Hard works and happy times at Ca’Baronco organic farm.
Pedra Gradl emerges from her stone farmhouse, a structure so draped with vines that they nearly engulf every visible window. She walks to a rustic picnic table where her husband, Siegfried, sits looking over the valley beneath the Apennine Mountains. A smile lights her face as she looks at him. She places a tray of teacups on the table followed by steaming pots of coffee and Shanghai green tea. The couple sits close, and Siegfried gazes at his wife with such infatuation that they look like newlyweds.
This tranquil domesticity seems in perfect harmony with the rich, natural life Pedra and Siegfried have chosen to live together. The Gradls’ family farm, Ca’Baronco, is the product of their philosophy to live organically and freely. Their goal is to spread these values among their Metauro Valley community, and to others.
Ca’Baronco is an organic farm in the foothills of the Apennine Mountains near the town of Sant’Angelo in Vado. Chickens scurry across the gravel road leading to the Gradls’ farmhouse, a 500-year-old structure that Siegfried rebuilt in 1983. At their farm, they raise organically certified pigs, cows, goats, sheep, and bees. On Saturdays, they sell their fresh salame, prosciutto, sausage, and honey directly to visitors. Pedra also has a small laboratory where she produces natural soaps and essential oils made from lavender, rosemary, and helichrysum.
Originally from a small town near Hamburg, Germany, Siegfried was not always the passionate organic farmer that he is today. Before coming to the Marche region, he worked at Telekom, a German phone company, where he felt stuck in a routine life.
“I came to the Marche in 1983 and was one of the first organic farmers,” says Siegfried. “I came to Italy because other family friends came to begin organic farming in Tuscany, but I was looking for a quieter place to stay.” He explains that in Tuscany there were already many farmers from Switzerland and England. He felt they would accept him in Tuscany only if he could make a lot of money, so he came to Le Marche where he felt there were fewer expectations. Later in his life he met Pedra, a nurse with children in Germany who had always lived organically and taught her children to do the same.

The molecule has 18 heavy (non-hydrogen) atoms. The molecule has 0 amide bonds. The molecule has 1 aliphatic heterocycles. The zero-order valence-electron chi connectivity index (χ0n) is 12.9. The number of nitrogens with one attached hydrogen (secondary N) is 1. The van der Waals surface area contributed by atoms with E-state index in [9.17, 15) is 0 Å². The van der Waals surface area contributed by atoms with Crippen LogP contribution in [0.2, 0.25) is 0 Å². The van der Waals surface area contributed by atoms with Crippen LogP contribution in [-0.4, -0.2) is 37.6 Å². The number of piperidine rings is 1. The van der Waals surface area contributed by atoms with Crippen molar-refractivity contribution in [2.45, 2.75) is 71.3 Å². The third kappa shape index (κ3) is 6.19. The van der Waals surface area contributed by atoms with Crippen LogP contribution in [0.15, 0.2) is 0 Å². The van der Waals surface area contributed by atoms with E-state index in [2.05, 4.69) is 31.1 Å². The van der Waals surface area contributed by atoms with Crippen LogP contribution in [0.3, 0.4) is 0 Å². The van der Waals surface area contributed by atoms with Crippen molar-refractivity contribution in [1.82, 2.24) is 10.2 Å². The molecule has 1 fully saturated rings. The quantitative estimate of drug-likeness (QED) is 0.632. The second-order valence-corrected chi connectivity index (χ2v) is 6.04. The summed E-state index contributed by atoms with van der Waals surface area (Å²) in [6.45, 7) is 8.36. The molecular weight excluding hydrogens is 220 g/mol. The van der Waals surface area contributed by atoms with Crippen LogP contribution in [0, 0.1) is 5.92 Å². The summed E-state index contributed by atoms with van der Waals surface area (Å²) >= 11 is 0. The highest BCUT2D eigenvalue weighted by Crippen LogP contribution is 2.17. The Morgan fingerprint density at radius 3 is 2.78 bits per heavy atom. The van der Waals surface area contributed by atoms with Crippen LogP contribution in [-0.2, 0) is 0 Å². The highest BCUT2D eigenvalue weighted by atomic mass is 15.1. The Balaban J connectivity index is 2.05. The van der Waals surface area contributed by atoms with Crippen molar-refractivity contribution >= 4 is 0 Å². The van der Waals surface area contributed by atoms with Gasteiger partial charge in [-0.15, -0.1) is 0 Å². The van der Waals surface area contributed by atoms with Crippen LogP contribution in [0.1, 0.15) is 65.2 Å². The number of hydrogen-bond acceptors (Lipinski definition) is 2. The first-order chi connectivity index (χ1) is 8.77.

Siegfried and Pedra believe everyone should embrace natural living. The core of their philosophy is respect for nature: If people respect nature, it will respect them as well and the result will be better quality goods and a better quality life for all. “To me, nature means hope,” says Pedra. “An example is the chestnut tree: In autumn when the leaves fall, the buds are already here, ready to blossom, and this is an example of the co-existence of past and future. Life is not linear, it’s high and low, what happens to nature happens also in life and it’s always a fight. There a quote of Goethe I really like: ‘Saure Wochen, frohe Feste,’ which means ‘hard works and then happy times.’”
Siegfried and Pedra regularly participate in art and food events both to support the artistic spirit of the Marche region and to offer their organic food to patrons. The family encourages people to visit their farm to see how the Gradls live, depending only on the resources that nature has provided and developing a “sense of self,” as Pedra puts it. “We love to show people our life here, but in the end they get to choose how they live. If they are interested in it then they may follow us, otherwise they make their own choices on how they live,” she says.
Giancarlo Lepore, a professor of sculpture at the Accademia di Belle Arti at the University of Urbino and a figure in the social and artistic life of the Metauro Valley, believes Ca’Baronco is an influential contributor to the region’s character. Like the Gradls, Lepore participates in art events in the Marche region. “What strikes me most is the ‘poetry’ of their commitment, the way they face the daily relationship with the little things,” says Lepore. “They manage to be in perfect harmony with nature, even in breeding animals. Every action towards animals and fields seems to be the result of a longstanding tradition, blending with the places and adapting to the rhythms of life.”
Lepore is inspired by the beliefs that Ca’Baronco so strongly embodies: “When I look into the eyes of these people who spend their days studying new strategies to better use the resources we have available, to avoid waste, to be more close to natural cycles, then I think I have faced a good traveling companion on the path of this life that too often seems to have lost all connection with reality.”
As Pedra picks up the empty teacups and begins to gather the rest of the dishes, she makes clear why she leads this type of life. “Here on the farm, it is difficult because you have to do many jobs but it is easy to find a sense of being,” she says. “Even if you are in a big city or you’re working in a garden, if it is something you love then you are already finding your sense of being. The most important thing is to recognize the sense and the reason why you are doing what you are doing.”